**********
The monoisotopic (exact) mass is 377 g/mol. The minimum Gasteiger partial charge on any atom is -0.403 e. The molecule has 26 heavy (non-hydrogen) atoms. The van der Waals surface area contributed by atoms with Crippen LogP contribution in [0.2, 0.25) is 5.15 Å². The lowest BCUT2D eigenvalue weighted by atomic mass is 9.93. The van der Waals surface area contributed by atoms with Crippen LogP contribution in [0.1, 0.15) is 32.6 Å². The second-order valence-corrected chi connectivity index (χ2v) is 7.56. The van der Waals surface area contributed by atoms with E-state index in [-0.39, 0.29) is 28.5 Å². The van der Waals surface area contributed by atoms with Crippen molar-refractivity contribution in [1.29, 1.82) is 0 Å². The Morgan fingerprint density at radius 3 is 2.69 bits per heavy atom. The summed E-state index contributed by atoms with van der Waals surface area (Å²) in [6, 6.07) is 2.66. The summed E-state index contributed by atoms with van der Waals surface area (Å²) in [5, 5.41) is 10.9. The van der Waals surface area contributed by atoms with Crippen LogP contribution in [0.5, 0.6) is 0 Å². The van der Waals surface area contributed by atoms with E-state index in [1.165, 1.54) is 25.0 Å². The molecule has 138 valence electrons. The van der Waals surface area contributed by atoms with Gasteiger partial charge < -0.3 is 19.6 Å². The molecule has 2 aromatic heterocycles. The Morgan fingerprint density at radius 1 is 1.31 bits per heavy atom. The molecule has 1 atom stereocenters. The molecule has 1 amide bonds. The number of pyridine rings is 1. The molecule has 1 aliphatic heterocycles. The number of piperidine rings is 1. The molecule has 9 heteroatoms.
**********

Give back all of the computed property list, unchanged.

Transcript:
The monoisotopic (exact) mass is 377 g/mol. The minimum Gasteiger partial charge on any atom is -0.403 e. The molecule has 26 heavy (non-hydrogen) atoms. The van der Waals surface area contributed by atoms with Crippen LogP contribution in [0.2, 0.25) is 5.15 Å². The lowest BCUT2D eigenvalue weighted by atomic mass is 9.93. The van der Waals surface area contributed by atoms with Crippen LogP contribution in [0.1, 0.15) is 32.6 Å². The second-order valence-corrected chi connectivity index (χ2v) is 7.56. The van der Waals surface area contributed by atoms with E-state index in [-0.39, 0.29) is 28.5 Å². The van der Waals surface area contributed by atoms with Crippen molar-refractivity contribution in [1.29, 1.82) is 0 Å². The Morgan fingerprint density at radius 3 is 2.69 bits per heavy atom. The summed E-state index contributed by atoms with van der Waals surface area (Å²) in [6, 6.07) is 2.66. The summed E-state index contributed by atoms with van der Waals surface area (Å²) in [5, 5.41) is 10.9. The van der Waals surface area contributed by atoms with Crippen LogP contribution in [0.5, 0.6) is 0 Å². The van der Waals surface area contributed by atoms with E-state index in [1.165, 1.54) is 25.0 Å². The molecule has 138 valence electrons. The van der Waals surface area contributed by atoms with Gasteiger partial charge < -0.3 is 19.6 Å². The molecule has 2 aromatic heterocycles. The Morgan fingerprint density at radius 1 is 1.31 bits per heavy atom. The molecule has 1 atom stereocenters. The molecule has 1 amide bonds. The number of pyridine rings is 1. The molecule has 1 aliphatic heterocycles. The number of piperidine rings is 1. The molecule has 9 heteroatoms.